Proudly holding up our first Mixhucas obtained during the trueque!

Overall it was an amazing experience, and got us thinking about all the products the Casa potentially has to offer, and the way that it feels to interact with others in the circle to create a sense of solidarity and community between us.

The Need to Breathe Fresh Air (And Where to Find It When You Need It)

There comes a moment amidst all the inconveniences, all of the stimulation, all the many beautiful and startling encounters with humanity provoked by living in the center of the almost-largest city in the world, that the glimpses of green between buildings or slivers of sky out the window just don’t cut it. It’s that smog-induced claustrophobia that causes you to realize you haven’t exhaled in over 20 seconds. It’s that empty feeling when you realize you’ve been chopping vegetables in silence for a long time, and all of a sudden you’re regurgitated out of a lonely mind-space onto the kitchen floor. You pick yourself up startled and wondering where you are.

These sensations have hit me abruptly a few times since I’ve been living in Mexico City, with an occasional burst of dismay at the agitation of hyper-urban life. The need for air and space has led me to some unrivaled scenery and some of the most mystifying and glorious terrain I’ve ever seen in my life.This has become important, especially as the climate shifts away from the rainy season into the drier colder months, which means the dust and pollution will continue to hang more intensely over the city.

This past weekend, Cassandra, Emma, Mara (all Casa volunteers) and I went to Parque Nacional Desierto de los Leones. It is a gorgeous tall pine forest nestled in the southwestern corner of the city. Despite our attempt to get there solely on public transportation, we ended up taking a cab for the second half of the journey. After over two hours, and a series of winding, mountainous roads through Mexico City’s periphery, we wound us up at the doorstep of a convent in a misty, tranquil bliss. I donned my hat and gloves and let the frigid humidity sink into my skin. It felt so amazing to breath fresh, chill air, to eat tlacoyos not doused in exhaust from Puente del Alvardo (the highway that borders our neighborhood), and get some divine silence while wondering through the ancient stone walls of the convent and its impeccably maintained gardens. By far a highlight of my time here so far, and a much needed break from the city.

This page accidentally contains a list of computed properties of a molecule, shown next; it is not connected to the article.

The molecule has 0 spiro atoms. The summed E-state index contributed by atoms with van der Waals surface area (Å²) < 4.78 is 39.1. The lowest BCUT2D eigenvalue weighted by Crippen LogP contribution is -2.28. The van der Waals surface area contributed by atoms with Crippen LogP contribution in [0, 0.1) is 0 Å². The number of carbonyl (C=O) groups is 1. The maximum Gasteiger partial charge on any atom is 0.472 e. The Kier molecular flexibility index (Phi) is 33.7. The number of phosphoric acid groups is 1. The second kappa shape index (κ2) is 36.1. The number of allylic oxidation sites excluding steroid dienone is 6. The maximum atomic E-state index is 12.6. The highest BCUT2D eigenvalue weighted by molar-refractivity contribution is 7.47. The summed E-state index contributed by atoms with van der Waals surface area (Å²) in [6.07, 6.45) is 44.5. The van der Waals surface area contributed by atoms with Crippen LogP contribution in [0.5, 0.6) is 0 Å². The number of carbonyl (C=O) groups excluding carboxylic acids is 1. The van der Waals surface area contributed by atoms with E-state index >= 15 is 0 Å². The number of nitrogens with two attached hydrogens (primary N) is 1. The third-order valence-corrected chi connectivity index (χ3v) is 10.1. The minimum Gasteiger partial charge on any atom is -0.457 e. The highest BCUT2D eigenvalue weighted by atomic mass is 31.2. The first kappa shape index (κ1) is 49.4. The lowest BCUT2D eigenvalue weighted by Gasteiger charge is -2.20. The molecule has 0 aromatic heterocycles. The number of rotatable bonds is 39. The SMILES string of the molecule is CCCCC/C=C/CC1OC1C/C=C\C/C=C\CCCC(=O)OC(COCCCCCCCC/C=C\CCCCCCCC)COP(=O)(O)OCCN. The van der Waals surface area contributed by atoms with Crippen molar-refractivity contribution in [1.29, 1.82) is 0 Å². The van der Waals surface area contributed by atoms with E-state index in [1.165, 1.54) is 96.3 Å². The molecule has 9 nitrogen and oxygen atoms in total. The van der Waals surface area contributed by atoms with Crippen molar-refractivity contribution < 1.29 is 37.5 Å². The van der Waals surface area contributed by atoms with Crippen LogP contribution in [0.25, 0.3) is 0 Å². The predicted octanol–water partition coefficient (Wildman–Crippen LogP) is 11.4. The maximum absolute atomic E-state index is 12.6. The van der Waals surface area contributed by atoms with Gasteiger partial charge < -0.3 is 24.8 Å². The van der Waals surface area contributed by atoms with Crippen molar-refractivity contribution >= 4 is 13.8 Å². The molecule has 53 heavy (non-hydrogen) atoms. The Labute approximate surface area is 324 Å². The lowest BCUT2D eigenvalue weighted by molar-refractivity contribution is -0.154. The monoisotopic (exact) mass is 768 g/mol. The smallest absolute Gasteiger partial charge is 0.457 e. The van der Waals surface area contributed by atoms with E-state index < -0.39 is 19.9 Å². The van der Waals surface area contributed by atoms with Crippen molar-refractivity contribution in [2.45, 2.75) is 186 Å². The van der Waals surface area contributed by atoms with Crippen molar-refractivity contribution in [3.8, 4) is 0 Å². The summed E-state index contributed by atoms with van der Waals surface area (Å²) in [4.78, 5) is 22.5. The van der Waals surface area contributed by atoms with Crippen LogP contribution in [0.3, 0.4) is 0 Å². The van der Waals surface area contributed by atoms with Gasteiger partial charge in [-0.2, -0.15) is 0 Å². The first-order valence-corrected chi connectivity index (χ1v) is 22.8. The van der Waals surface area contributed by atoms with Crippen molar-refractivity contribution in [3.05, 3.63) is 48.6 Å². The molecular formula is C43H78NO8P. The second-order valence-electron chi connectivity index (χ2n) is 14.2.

Convent at Parque Nacional Desierto de los Leones

Convent at Parque Nacional Desierto de los Leones

Another couple of my favorite refuges so far in the city are only a metro ride away. This park is in Coyoacan, about 45 minutes South of the Casa on public transportation.

Parque Viveros

Parque Viveros

This is Parque Bicentenario, a industrial wasteland turned park/skatepark/playground. It has great running trails and space to play soccer.

Parque Bicentenario

Parque Bicentenario

A few weekends ago, I also had the chance to visit Puebla, a beautiful colonial town only 2 hours outside of Mexico City. There we visited the Great Pyramid at Cholula.

Great Pyramid

Great Pyramid

Finally, I have the little bit of life I have brought to my own room. My very own bonsai!

Bonsai

Bonsai

 

Mexico City’s Corn Universe

Enough of the heavy stuff. Well, emotionally heavy stuff. This post is about corn. I eat corn every day here. Often multiple times a day. Whatever thickness, color, texture or fat content it may have, I am eating it regularly. And I’m proud to say I’m even starting to think corn isn’t corn without chiles. (Before I’d hardly go near them.)

Let’s start with the tlacoyo, a personal favorite because it’s one of the few foods you will find on the street that is not deep fried in oil. It is a simple, delectable blue corn dough, stuffed with mashed beans, either black or fava, grilled and then topped with cheese, chile, cactus, mushroom, etc. You can find them on the street or at the outdoor markets. Once I tried them I was hooked for eternity. They are also a food specific to Mexico City/Estado de Mexico, the state surrounding the capital.

Tlacoyo

Tlacoyo

Next is the sope. Below are the sopes that Sara, Blanca and Paola made for the rest of the Casa staff to celebrate Nico’s birthday. It’s a round tortilla folded up on the sides with mashed beans, cheese and chile on top (noticing a pattern?). Also incredibly delicious.

Sopessss

Sopes

The last feature is the tamal. The most elusive of its corn counterparts, the tamal is only found at early hours of the morning or at night. The tamal man with his barrel of steaming tamales oaxaqueñas comes riding through our neighborhood and stations himself at the nieghboring Edison Bakery. They are made of a corn dough which is steamed inside the corn husk and filled with chicken, pork, mole, green/red salsa, etc. There are also sweet ones that taste like strawberry corn bread to break the sweat after te enchiles (a verb literally meaning to get burned by chile).

Tamales Club

Tamales Club